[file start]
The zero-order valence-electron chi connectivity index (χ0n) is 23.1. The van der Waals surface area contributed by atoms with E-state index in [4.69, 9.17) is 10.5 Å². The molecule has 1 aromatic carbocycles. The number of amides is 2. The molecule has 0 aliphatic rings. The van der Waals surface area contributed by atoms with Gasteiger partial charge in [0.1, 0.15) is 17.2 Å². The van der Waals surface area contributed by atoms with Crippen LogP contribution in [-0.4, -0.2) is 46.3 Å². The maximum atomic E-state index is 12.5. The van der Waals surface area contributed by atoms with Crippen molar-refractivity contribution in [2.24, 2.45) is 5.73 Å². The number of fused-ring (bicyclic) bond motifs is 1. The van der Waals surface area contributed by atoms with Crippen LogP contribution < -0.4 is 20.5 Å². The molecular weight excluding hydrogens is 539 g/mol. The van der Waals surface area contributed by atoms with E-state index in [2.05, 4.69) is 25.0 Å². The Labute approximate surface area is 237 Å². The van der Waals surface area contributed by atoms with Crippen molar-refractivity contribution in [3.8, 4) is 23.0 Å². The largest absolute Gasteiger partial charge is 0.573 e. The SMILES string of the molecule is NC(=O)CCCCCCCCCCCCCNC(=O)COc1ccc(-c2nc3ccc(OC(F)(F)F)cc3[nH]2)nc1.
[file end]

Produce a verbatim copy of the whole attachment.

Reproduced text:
The zero-order valence-electron chi connectivity index (χ0n) is 23.1. The van der Waals surface area contributed by atoms with E-state index in [4.69, 9.17) is 10.5 Å². The molecule has 1 aromatic carbocycles. The number of amides is 2. The molecule has 0 aliphatic rings. The van der Waals surface area contributed by atoms with Gasteiger partial charge in [0.1, 0.15) is 17.2 Å². The van der Waals surface area contributed by atoms with Crippen LogP contribution in [-0.4, -0.2) is 46.3 Å². The maximum atomic E-state index is 12.5. The van der Waals surface area contributed by atoms with Crippen molar-refractivity contribution in [2.24, 2.45) is 5.73 Å². The number of fused-ring (bicyclic) bond motifs is 1. The van der Waals surface area contributed by atoms with Crippen LogP contribution < -0.4 is 20.5 Å². The molecular weight excluding hydrogens is 539 g/mol. The van der Waals surface area contributed by atoms with E-state index in [2.05, 4.69) is 25.0 Å². The Labute approximate surface area is 237 Å². The van der Waals surface area contributed by atoms with Crippen molar-refractivity contribution in [3.8, 4) is 23.0 Å². The largest absolute Gasteiger partial charge is 0.573 e. The SMILES string of the molecule is NC(=O)CCCCCCCCCCCCCNC(=O)COc1ccc(-c2nc3ccc(OC(F)(F)F)cc3[nH]2)nc1.